P Xenos and M Bacina
Stablecoins soar in on-chain volume and transactions
Despite regular criticism of stablecoins by government and regulatory officials due to their perceived risk to the existing financial landscape, a recent TradeBlock report has found that the aggregate total on-chain transfer volume across the five largest stablecoins is now greater than Venmo’s (a mobile payment service owned by PayPal) total payment volume. Stablecoins address the volatility concerns which have plagued most decentralised cryptocurrencies, but carry their own risks, particularly in the case of the much maligned Tether.
This ongoing growth in volume is in the context of concerns by member of the Board of Governors of the Federal Reserve Lael Brainard, who recently said in relation to stablecoin payment networks that they will impose:
Important challenges and risks related to financial stability, monetary policy, safeguards against money laundering and terrorist financing, and consumer and investor protection
As shown below, although Venmo’s total payment volume rose along the trendline, as expected every quarter, stablecoin transaction volume, as an aggregate of all stablecoins has increased exponentially.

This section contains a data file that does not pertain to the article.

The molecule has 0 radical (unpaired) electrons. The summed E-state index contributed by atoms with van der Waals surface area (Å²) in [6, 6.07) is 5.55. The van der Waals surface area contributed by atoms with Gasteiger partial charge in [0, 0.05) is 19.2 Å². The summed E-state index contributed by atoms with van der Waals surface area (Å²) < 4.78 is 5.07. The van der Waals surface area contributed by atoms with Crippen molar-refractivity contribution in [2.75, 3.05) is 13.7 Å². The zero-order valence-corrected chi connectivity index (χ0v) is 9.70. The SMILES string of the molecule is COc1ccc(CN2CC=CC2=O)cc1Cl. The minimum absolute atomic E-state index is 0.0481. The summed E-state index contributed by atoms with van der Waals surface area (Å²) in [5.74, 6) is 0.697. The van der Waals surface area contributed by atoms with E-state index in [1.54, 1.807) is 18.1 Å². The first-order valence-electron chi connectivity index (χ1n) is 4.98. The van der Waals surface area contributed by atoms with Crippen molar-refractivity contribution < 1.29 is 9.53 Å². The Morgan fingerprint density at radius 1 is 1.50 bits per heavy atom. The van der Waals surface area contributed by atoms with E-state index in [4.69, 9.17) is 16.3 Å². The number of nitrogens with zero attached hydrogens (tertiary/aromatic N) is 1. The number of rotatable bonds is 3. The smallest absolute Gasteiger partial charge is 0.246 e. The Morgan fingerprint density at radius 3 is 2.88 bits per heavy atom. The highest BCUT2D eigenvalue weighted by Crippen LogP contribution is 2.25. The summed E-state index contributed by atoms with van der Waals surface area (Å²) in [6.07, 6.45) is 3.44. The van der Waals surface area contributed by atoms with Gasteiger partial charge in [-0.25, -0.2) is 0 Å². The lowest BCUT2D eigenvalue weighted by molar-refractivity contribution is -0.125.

Rafael Cosman, Co-Founder, and Head of Engineering of TrustToken, stated that Facebook’s Libra project, despite facing strong regulatory headwinds, has opened “all kinds of doors” for the use of stablecoins, and will not only find more and more use cases within the crypto markets, but within the conventional market as well.
In conversation with Abra Founder and CEO Bill Barhydt, in the latest edition of Abra Money 3.0, said:
stablecoins may start to be used under the hood in more places, let’s say in payment apps, that are international payments using stablecoins and the user might not even realize they are using stablecoin.
Throughout 2019, various large organisations have begun to accelerate the development and deployment of their own stablecoins. Earlier this year, JP Morgan launched its own stablecoin, which was built on the firm’s private, permissioned blockchain, Quorum.
Even President Trump's former pick for the Federal Reserve, Stephen Moore, formally announced plans to release his own stablecoin (the Frax) which will be pegged to the U.S. dollar.
As central banks around the world continue to take note of international stablecoin proposals, it appears that it is only a matter of time until a developed economy decides to issue a central bank digital currency, almost certainly in the form of a cryptographic stablecoin.